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Despite the War, Ukraine Plans to Be a Green Energy Hub

February 25, 2024

Ukraine Plans More Green Energy on Second Anniversary of War

On February 24, the second anniversary of Russia’s invasion of Ukraine, the country’s energy ministry said that it has exported surplus electricity to Eastern Europe as some of its power systems have survived. According to the World Bank, more than 50 percent of the country’s electricity infrastructure was damaged in the first year of the war.

Primorsk Wind Farm is a 197.6MW onshore wind power project. It is located in Zaporizhia, Ukraine.  |  Credit: Роман Днепр/Creative Commons

Euronews Green reports that while some renewable energy projects have been destroyed, others have been announced in the last two years. The first wind power plant to be built in a conflict zone was completed nearly a year ago. Ukraine developed more onshore wind farms than England during the first year of the war.  

The war has stepped up Ukraine’s plans for 50 percent of its power to be renewable by 2035, up from 15 percent before the invasion, with President Volodymyr Zelenskyy saying that he wants Ukraine to be a “green energy hub” for Europe.

The Russian invasion provided a catalyst for the move toward greener energy.  They destroyed 11 coal mines, and three of the eight coal- or gas-fired plants in non-occupied territories. Ukraine intends to rebuild its nuclear energy capacity, although AFP reports that could take a decade.

Green Spaces Can Cool Cities and Are Good for Mental Health

A study published last week in the journal The Innovation, shows that parks, wetlands, and especially botanic gardens, are among the best ways to cool cities during heat waves as climate change leads to rising temperatures. The Global Centre for Clean Air Research at the University of Surrey in England found that botanical gardens had the biggest cooling effect, lowering temperatures by 5 degrees Celsius on average and possibly mitigating heat by as much as 10 C. Wetlands were a close second as were parks down the list.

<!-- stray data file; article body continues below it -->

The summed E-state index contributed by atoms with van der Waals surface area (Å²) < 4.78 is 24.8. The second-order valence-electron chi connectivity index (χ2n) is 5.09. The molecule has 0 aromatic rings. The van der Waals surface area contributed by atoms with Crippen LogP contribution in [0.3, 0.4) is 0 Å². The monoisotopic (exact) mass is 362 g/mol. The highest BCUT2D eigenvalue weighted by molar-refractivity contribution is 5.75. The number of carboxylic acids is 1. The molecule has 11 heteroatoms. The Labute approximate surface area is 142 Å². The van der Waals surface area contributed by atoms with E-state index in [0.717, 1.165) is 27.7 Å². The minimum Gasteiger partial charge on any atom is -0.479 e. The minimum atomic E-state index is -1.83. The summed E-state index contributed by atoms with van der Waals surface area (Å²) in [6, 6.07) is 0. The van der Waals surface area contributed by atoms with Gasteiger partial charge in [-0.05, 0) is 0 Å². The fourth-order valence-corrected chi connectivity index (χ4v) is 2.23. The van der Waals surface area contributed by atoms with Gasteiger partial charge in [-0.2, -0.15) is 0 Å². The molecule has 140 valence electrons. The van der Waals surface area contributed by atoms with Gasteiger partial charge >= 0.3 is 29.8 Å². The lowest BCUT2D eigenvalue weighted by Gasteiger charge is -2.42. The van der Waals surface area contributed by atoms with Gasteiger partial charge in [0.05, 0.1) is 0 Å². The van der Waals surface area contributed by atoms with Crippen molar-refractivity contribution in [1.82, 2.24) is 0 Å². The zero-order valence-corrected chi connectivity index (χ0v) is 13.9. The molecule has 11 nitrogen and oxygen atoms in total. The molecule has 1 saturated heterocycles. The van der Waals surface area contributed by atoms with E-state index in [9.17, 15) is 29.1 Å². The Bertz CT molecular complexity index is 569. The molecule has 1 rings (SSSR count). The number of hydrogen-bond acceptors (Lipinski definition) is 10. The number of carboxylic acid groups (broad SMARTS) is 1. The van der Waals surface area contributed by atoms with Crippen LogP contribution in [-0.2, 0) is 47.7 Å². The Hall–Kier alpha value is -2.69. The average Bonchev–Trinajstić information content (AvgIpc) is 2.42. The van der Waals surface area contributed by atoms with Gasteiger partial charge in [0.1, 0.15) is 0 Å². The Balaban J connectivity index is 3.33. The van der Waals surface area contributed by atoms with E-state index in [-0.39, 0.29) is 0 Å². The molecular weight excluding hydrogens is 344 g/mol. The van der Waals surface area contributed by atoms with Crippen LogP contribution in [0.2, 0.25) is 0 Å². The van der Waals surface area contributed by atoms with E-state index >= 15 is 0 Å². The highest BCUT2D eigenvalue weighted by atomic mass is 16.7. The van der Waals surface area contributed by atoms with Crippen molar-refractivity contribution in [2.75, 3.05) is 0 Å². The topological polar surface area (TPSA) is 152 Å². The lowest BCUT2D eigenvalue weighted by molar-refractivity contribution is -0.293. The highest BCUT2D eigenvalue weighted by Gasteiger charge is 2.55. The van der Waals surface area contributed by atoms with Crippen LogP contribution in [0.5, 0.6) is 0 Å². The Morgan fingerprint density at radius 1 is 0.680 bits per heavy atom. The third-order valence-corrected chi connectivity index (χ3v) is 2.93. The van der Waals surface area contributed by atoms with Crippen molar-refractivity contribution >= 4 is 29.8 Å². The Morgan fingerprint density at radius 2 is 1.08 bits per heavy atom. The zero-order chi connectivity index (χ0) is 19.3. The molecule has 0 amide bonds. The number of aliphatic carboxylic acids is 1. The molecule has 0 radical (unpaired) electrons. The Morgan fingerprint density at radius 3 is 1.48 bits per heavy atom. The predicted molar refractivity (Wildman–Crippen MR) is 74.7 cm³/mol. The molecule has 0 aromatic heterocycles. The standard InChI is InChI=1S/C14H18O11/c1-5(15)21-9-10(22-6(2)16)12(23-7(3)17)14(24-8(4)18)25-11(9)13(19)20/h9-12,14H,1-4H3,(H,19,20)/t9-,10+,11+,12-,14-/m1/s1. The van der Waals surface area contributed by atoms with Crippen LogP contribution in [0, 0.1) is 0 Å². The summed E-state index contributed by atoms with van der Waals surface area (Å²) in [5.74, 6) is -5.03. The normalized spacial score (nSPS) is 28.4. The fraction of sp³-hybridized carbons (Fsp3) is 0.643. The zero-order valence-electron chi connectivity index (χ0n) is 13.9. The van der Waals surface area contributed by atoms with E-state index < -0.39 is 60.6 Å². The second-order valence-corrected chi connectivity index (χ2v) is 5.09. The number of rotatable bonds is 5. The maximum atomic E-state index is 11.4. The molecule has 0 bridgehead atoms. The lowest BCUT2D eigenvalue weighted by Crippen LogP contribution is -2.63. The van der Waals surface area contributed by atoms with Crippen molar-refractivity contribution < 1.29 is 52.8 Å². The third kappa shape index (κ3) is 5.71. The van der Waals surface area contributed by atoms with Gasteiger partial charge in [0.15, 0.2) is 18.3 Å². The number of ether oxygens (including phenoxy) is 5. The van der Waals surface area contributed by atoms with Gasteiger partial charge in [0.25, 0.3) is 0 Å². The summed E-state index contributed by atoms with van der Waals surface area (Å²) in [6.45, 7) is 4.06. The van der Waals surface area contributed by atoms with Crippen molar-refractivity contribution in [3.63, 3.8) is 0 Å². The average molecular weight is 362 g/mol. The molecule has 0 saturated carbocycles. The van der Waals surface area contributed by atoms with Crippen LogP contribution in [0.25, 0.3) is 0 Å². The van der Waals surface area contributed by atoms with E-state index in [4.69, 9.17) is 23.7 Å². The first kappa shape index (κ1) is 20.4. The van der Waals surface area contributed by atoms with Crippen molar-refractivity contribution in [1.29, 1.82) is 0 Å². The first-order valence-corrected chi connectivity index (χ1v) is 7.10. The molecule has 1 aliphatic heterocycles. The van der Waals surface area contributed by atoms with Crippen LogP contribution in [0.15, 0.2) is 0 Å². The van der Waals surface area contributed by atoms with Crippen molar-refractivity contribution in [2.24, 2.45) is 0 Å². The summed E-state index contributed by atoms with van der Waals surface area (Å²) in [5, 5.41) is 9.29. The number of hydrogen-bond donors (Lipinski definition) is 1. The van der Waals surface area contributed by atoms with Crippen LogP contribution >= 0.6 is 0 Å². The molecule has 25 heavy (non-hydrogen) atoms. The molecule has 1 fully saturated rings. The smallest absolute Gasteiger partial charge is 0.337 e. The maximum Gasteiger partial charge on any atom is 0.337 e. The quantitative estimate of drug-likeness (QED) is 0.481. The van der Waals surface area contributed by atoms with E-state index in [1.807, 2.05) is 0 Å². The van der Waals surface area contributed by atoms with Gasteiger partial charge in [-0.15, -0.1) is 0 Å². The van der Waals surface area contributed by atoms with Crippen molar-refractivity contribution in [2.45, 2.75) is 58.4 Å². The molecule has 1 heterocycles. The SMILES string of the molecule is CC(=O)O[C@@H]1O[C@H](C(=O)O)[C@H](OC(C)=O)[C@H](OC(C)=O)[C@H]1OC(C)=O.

Monet Pool in Denver Botanic Gardens  |  Credit: Sarbjit Bahga/Creative Commons

A separate study published in the International Journal of Environmental Research and Public Health showed that the more people who live in cities are exposed to green spaces, the better their mental health. Researchers from Texas A&M University used an online application called NatureScore to determine “urban greenness”—the amount and quality of natural elements such as parks, tree canopies, noise, and light pollution for any address in the U.S.  

They compared urban greenness scores with more than 60,000,000 visits by adults to mental health facilities in Texas cities during a six-year period for depression, stress, anxiety, and bipolar disorder. The researchers found that as the NatureScore of a neighborhood increased, mental health visits decreased especially in neighborhoods with the highest “urban greenness” rankings.

While it’s been known for some time that people are positively affected by green spaces, this study, according to its authors, was the first to use NatureScore with its numerous data sets to gauge mental health.

NatureScore data has also been used recently to link green spaces with cardiovascular health. A study by researchers in Houston found that access to, and walkability of, those areas were important in lowering cardiovascular risk factors.

Space Junk Could Be Solved by Making Satellites out of Trees